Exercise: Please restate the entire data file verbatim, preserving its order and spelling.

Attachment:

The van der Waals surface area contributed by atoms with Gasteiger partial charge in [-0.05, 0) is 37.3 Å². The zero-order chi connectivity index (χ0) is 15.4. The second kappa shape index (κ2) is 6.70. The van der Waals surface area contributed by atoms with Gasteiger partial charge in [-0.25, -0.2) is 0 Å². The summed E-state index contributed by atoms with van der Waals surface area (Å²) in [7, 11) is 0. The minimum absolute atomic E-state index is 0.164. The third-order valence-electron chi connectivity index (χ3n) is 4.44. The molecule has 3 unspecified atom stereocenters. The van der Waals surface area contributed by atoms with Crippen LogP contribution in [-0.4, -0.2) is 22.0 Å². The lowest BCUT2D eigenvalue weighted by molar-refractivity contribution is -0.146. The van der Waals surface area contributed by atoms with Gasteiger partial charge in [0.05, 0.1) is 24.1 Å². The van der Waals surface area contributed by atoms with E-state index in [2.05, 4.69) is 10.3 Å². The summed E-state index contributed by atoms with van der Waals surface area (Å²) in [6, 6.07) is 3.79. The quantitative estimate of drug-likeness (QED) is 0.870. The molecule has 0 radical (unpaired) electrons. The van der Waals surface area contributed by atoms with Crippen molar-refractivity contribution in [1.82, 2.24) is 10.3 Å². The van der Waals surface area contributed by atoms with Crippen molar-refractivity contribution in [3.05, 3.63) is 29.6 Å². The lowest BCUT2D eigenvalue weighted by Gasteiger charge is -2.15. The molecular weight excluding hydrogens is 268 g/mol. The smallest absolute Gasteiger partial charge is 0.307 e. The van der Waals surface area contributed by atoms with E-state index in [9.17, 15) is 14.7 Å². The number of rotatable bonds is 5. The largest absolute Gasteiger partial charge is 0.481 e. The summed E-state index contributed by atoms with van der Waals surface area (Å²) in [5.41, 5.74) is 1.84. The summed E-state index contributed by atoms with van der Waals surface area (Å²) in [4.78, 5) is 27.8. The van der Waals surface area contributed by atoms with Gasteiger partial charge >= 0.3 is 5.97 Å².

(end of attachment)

The van der Waals surface area contributed by atoms with Gasteiger partial charge in [-0.05, 0) is 37.3 Å². The zero-order chi connectivity index (χ0) is 15.4. The second kappa shape index (κ2) is 6.70. The van der Waals surface area contributed by atoms with Gasteiger partial charge in [-0.25, -0.2) is 0 Å². The summed E-state index contributed by atoms with van der Waals surface area (Å²) in [7, 11) is 0. The minimum absolute atomic E-state index is 0.164. The third-order valence-electron chi connectivity index (χ3n) is 4.44. The molecule has 3 unspecified atom stereocenters. The van der Waals surface area contributed by atoms with Crippen LogP contribution in [-0.4, -0.2) is 22.0 Å². The lowest BCUT2D eigenvalue weighted by molar-refractivity contribution is -0.146. The van der Waals surface area contributed by atoms with Gasteiger partial charge in [0.05, 0.1) is 24.1 Å². The van der Waals surface area contributed by atoms with E-state index in [2.05, 4.69) is 10.3 Å². The summed E-state index contributed by atoms with van der Waals surface area (Å²) in [6, 6.07) is 3.79. The quantitative estimate of drug-likeness (QED) is 0.870. The molecule has 0 radical (unpaired) electrons. The van der Waals surface area contributed by atoms with Crippen molar-refractivity contribution in [1.82, 2.24) is 10.3 Å². The van der Waals surface area contributed by atoms with Crippen molar-refractivity contribution in [3.05, 3.63) is 29.6 Å². The lowest BCUT2D eigenvalue weighted by Gasteiger charge is -2.15. The molecular weight excluding hydrogens is 268 g/mol. The smallest absolute Gasteiger partial charge is 0.307 e. The van der Waals surface area contributed by atoms with E-state index in [9.17, 15) is 14.7 Å². The number of rotatable bonds is 5. The largest absolute Gasteiger partial charge is 0.481 e. The summed E-state index contributed by atoms with van der Waals surface area (Å²) in [5.41, 5.74) is 1.84. The summed E-state index contributed by atoms with van der Waals surface area (Å²) in [4.78, 5) is 27.8. The van der Waals surface area contributed by atoms with Gasteiger partial charge >= 0.3 is 5.97 Å².